|MadSci Network: Virology|
The common cold can be caused by a variety of viruses. It is principally caused by rhinovirus and coronavirus infections; but respiratory syncytial virus and parainfluenza viruses may also cause common cold in adults (whereas they cause mainly lower respiratory tract infection, such as bronchiolitis or pneumonia, in children.) As would be expected/experienced by most people, transmission of rhinovirus and coronavirus infection depends on prolonged close contact, and is by droplet spread, or via contaminated nasal secretion carried by the subject's hand/body. The incubation period, i.e. infectious while asymptomatic, ranged from 1to 5 days. And it has been estimated that a susceptible adult has a 50% chance of being infected by 4 days of close exposure to someone with a moderately severe cold. The median duration of the rhinovirus-associated cold episodes was estimated to be around 11 days; with specific nasal IgA antibody response appearring withint about 24 hours. However, this immune response does not become significant until about 1 week after initial infection and only reach a maximal response at 5 weeks. Therefore, although infectivity does decrease over time, it remains moderately contagious in the first week or so; and there is little truth in saying that the common cold is no longer infectious by the time symptoms appear.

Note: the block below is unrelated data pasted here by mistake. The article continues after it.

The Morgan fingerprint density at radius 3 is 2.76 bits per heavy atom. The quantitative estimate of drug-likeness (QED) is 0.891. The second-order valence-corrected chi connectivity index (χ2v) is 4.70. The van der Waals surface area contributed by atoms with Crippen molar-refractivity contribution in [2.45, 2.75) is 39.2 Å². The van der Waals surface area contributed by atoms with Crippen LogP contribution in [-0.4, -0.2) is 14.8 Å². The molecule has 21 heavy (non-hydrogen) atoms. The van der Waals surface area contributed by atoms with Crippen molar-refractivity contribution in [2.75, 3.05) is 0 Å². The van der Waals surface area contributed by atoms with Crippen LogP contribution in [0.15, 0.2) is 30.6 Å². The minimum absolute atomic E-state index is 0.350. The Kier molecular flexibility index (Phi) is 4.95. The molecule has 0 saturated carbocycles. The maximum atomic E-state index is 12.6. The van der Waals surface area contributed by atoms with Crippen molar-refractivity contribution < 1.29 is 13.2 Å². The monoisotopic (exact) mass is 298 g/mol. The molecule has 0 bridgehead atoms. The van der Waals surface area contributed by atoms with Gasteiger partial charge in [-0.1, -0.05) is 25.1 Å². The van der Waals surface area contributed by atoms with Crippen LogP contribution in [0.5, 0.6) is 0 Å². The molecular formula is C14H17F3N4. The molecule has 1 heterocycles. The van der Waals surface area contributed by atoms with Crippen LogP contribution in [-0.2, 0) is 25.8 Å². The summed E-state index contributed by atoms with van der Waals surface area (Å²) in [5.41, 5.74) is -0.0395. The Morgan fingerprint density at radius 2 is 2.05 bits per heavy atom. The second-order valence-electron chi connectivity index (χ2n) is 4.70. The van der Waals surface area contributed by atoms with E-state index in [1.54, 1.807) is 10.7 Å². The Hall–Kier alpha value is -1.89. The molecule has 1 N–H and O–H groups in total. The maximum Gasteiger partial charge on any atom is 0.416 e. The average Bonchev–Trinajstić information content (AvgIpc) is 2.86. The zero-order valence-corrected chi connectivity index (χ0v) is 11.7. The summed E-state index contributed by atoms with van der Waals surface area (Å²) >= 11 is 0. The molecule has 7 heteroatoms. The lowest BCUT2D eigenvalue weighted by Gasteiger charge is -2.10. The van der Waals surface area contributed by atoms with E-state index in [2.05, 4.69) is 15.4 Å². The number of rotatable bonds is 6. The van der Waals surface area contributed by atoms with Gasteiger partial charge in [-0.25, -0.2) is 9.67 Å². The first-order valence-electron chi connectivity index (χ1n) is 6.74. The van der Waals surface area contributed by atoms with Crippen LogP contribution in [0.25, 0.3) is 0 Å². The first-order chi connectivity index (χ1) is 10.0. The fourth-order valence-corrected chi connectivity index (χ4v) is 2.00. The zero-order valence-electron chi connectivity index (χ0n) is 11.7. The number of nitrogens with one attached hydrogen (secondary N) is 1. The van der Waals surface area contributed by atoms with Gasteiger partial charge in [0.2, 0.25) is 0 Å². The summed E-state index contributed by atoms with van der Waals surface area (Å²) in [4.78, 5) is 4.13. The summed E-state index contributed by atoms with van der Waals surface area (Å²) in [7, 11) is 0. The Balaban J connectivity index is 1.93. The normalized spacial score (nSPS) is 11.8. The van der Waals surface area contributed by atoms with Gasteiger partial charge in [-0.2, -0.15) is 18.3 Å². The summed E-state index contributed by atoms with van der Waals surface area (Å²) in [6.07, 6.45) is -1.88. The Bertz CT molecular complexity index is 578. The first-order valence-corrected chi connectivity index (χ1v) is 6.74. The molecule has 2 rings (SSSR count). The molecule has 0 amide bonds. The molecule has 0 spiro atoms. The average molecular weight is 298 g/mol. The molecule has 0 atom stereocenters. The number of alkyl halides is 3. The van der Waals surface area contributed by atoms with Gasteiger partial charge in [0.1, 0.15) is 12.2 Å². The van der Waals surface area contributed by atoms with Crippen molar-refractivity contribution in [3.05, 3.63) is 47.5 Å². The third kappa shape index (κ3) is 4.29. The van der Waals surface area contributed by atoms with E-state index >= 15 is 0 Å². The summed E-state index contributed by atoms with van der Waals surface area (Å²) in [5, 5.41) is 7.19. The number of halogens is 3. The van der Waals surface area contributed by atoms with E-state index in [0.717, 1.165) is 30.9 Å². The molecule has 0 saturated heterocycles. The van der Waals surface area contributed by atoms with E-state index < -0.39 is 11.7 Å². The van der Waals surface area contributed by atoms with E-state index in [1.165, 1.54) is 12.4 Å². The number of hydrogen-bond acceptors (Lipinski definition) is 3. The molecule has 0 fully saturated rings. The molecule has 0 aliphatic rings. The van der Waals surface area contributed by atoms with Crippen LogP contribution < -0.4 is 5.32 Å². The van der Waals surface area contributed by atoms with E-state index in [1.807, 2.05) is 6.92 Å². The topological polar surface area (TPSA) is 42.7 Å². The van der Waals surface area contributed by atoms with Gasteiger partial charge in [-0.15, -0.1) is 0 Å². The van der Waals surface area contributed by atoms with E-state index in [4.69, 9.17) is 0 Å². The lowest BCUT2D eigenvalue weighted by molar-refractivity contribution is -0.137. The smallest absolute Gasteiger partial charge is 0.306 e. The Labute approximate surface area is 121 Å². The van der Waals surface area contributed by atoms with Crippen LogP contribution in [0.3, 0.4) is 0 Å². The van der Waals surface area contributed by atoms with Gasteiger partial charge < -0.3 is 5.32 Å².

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References:- 1. Ledingham JGG, Warrell DA. Concise Oxford Textbook of Medicine. Oxford University Press 2. Elliott T, Hastings M, Desselberger U. Lecture Notes on Medical Microbiology. Blackwell Science 3. Callow KA, Parry HF, Sergeant M, Tyrrell DA. The time course of the immune response to experimental coronavirus infection of man. Epidemiol Infect. 1990 Oct;105(2):435-46. 4. Barclay WS, al-Nakib W, Higgins PG, Tyrrell DA. The time course of the humoral immune response to rhinovirus infection. Epidemiol Infect. 1989 Dec;103(3):659-69.
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